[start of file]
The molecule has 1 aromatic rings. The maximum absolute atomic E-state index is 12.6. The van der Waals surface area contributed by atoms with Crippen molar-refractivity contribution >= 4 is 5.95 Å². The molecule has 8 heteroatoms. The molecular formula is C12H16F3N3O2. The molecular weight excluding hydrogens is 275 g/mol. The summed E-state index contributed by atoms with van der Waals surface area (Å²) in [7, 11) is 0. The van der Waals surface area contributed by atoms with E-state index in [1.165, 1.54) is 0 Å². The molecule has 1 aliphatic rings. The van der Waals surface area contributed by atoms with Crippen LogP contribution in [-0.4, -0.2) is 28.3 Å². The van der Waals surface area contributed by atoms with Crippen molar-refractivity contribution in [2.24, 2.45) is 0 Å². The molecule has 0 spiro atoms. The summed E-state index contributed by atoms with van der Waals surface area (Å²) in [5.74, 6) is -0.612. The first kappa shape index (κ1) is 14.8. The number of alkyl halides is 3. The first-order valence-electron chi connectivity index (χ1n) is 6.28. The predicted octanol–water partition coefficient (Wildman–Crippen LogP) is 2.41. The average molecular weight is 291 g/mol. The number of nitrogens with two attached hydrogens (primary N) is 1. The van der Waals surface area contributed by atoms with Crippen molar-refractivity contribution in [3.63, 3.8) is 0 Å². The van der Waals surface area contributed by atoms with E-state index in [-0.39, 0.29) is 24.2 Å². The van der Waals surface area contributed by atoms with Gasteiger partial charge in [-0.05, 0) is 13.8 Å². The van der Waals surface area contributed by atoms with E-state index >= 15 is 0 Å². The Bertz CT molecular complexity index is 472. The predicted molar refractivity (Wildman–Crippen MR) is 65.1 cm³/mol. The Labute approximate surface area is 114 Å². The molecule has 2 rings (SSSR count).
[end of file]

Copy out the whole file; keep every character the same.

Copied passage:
The molecule has 1 aromatic rings. The maximum absolute atomic E-state index is 12.6. The van der Waals surface area contributed by atoms with Crippen molar-refractivity contribution >= 4 is 5.95 Å². The molecule has 8 heteroatoms. The molecular formula is C12H16F3N3O2. The molecular weight excluding hydrogens is 275 g/mol. The summed E-state index contributed by atoms with van der Waals surface area (Å²) in [7, 11) is 0. The van der Waals surface area contributed by atoms with E-state index in [1.165, 1.54) is 0 Å². The molecule has 1 aliphatic rings. The van der Waals surface area contributed by atoms with Crippen LogP contribution in [-0.4, -0.2) is 28.3 Å². The van der Waals surface area contributed by atoms with Crippen molar-refractivity contribution in [2.24, 2.45) is 0 Å². The molecule has 0 spiro atoms. The summed E-state index contributed by atoms with van der Waals surface area (Å²) in [5.74, 6) is -0.612. The first kappa shape index (κ1) is 14.8. The number of alkyl halides is 3. The first-order valence-electron chi connectivity index (χ1n) is 6.28. The predicted octanol–water partition coefficient (Wildman–Crippen LogP) is 2.41. The average molecular weight is 291 g/mol. The number of nitrogens with two attached hydrogens (primary N) is 1. The van der Waals surface area contributed by atoms with Crippen molar-refractivity contribution in [3.63, 3.8) is 0 Å². The van der Waals surface area contributed by atoms with E-state index in [-0.39, 0.29) is 24.2 Å². The van der Waals surface area contributed by atoms with Gasteiger partial charge in [-0.05, 0) is 13.8 Å². The van der Waals surface area contributed by atoms with E-state index >= 15 is 0 Å². The Bertz CT molecular complexity index is 472. The predicted molar refractivity (Wildman–Crippen MR) is 65.1 cm³/mol. The Labute approximate surface area is 114 Å². The molecule has 2 rings (SSSR count).